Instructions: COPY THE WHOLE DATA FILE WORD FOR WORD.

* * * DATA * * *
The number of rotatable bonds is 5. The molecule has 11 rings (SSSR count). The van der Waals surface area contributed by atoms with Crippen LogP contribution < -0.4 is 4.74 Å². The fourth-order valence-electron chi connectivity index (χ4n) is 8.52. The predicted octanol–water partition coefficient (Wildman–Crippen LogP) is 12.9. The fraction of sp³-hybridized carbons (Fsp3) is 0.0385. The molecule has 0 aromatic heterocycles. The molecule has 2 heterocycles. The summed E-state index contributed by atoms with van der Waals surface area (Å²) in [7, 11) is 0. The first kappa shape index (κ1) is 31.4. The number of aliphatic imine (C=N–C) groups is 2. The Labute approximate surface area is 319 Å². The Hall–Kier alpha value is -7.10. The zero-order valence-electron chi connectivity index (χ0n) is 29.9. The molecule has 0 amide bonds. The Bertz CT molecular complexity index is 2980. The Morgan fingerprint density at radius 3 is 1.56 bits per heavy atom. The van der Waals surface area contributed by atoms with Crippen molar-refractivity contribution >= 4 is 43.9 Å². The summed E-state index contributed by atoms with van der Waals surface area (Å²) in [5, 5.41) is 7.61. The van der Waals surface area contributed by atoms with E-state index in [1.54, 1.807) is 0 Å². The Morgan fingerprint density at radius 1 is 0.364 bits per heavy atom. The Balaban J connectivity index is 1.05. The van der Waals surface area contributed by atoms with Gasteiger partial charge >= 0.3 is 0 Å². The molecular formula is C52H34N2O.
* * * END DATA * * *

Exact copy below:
The number of rotatable bonds is 5. The molecule has 11 rings (SSSR count). The van der Waals surface area contributed by atoms with Crippen LogP contribution < -0.4 is 4.74 Å². The fourth-order valence-electron chi connectivity index (χ4n) is 8.52. The predicted octanol–water partition coefficient (Wildman–Crippen LogP) is 12.9. The fraction of sp³-hybridized carbons (Fsp3) is 0.0385. The molecule has 0 aromatic heterocycles. The molecule has 2 heterocycles. The summed E-state index contributed by atoms with van der Waals surface area (Å²) in [7, 11) is 0. The first kappa shape index (κ1) is 31.4. The number of aliphatic imine (C=N–C) groups is 2. The Labute approximate surface area is 319 Å². The Hall–Kier alpha value is -7.10. The zero-order valence-electron chi connectivity index (χ0n) is 29.9. The molecule has 0 amide bonds. The Bertz CT molecular complexity index is 2980. The Morgan fingerprint density at radius 3 is 1.56 bits per heavy atom. The van der Waals surface area contributed by atoms with Crippen molar-refractivity contribution >= 4 is 43.9 Å². The summed E-state index contributed by atoms with van der Waals surface area (Å²) in [5, 5.41) is 7.61. The van der Waals surface area contributed by atoms with E-state index in [1.54, 1.807) is 0 Å². The Morgan fingerprint density at radius 1 is 0.364 bits per heavy atom. The Balaban J connectivity index is 1.05. The van der Waals surface area contributed by atoms with Gasteiger partial charge >= 0.3 is 0 Å². The molecular formula is C52H34N2O.